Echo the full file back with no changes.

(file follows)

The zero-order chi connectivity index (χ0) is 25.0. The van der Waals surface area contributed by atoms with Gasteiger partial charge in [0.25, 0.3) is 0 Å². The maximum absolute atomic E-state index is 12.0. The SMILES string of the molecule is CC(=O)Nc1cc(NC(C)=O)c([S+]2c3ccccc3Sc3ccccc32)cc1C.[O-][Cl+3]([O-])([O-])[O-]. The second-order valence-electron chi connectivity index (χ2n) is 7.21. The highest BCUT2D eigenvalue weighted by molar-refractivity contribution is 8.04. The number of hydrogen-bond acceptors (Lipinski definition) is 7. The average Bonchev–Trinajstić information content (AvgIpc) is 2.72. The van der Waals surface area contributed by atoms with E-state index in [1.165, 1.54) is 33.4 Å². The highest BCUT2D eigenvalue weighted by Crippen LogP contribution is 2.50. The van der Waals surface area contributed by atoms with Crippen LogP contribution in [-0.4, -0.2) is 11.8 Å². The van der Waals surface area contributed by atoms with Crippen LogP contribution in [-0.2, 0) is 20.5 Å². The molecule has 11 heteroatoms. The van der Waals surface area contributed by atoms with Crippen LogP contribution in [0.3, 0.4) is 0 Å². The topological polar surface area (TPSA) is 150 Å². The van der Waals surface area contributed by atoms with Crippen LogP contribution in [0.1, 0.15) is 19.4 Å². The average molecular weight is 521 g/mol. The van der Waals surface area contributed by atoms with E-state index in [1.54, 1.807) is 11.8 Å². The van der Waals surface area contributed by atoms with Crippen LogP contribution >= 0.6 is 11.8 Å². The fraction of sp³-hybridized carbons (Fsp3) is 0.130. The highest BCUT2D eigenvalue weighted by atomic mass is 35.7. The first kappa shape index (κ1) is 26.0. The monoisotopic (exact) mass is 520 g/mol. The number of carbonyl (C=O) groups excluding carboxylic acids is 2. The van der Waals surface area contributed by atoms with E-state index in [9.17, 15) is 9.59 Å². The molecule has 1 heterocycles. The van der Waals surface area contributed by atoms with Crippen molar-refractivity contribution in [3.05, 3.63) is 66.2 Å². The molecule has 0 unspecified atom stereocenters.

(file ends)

The zero-order chi connectivity index (χ0) is 25.0. The van der Waals surface area contributed by atoms with Gasteiger partial charge in [0.25, 0.3) is 0 Å². The maximum absolute atomic E-state index is 12.0. The SMILES string of the molecule is CC(=O)Nc1cc(NC(C)=O)c([S+]2c3ccccc3Sc3ccccc32)cc1C.[O-][Cl+3]([O-])([O-])[O-]. The second-order valence-electron chi connectivity index (χ2n) is 7.21. The highest BCUT2D eigenvalue weighted by molar-refractivity contribution is 8.04. The number of hydrogen-bond acceptors (Lipinski definition) is 7. The average Bonchev–Trinajstić information content (AvgIpc) is 2.72. The van der Waals surface area contributed by atoms with E-state index in [1.165, 1.54) is 33.4 Å². The highest BCUT2D eigenvalue weighted by Crippen LogP contribution is 2.50. The van der Waals surface area contributed by atoms with Crippen LogP contribution in [-0.4, -0.2) is 11.8 Å². The van der Waals surface area contributed by atoms with Crippen LogP contribution in [-0.2, 0) is 20.5 Å². The molecule has 11 heteroatoms. The van der Waals surface area contributed by atoms with Crippen LogP contribution in [0.3, 0.4) is 0 Å². The topological polar surface area (TPSA) is 150 Å². The van der Waals surface area contributed by atoms with Crippen LogP contribution in [0.1, 0.15) is 19.4 Å². The average molecular weight is 521 g/mol. The van der Waals surface area contributed by atoms with E-state index in [1.54, 1.807) is 11.8 Å². The van der Waals surface area contributed by atoms with Crippen LogP contribution >= 0.6 is 11.8 Å². The fraction of sp³-hybridized carbons (Fsp3) is 0.130. The highest BCUT2D eigenvalue weighted by atomic mass is 35.7. The first kappa shape index (κ1) is 26.0. The monoisotopic (exact) mass is 520 g/mol. The number of carbonyl (C=O) groups excluding carboxylic acids is 2. The van der Waals surface area contributed by atoms with E-state index in [9.17, 15) is 9.59 Å². The molecule has 1 heterocycles. The van der Waals surface area contributed by atoms with Crippen molar-refractivity contribution in [3.05, 3.63) is 66.2 Å². The molecule has 0 unspecified atom stereocenters.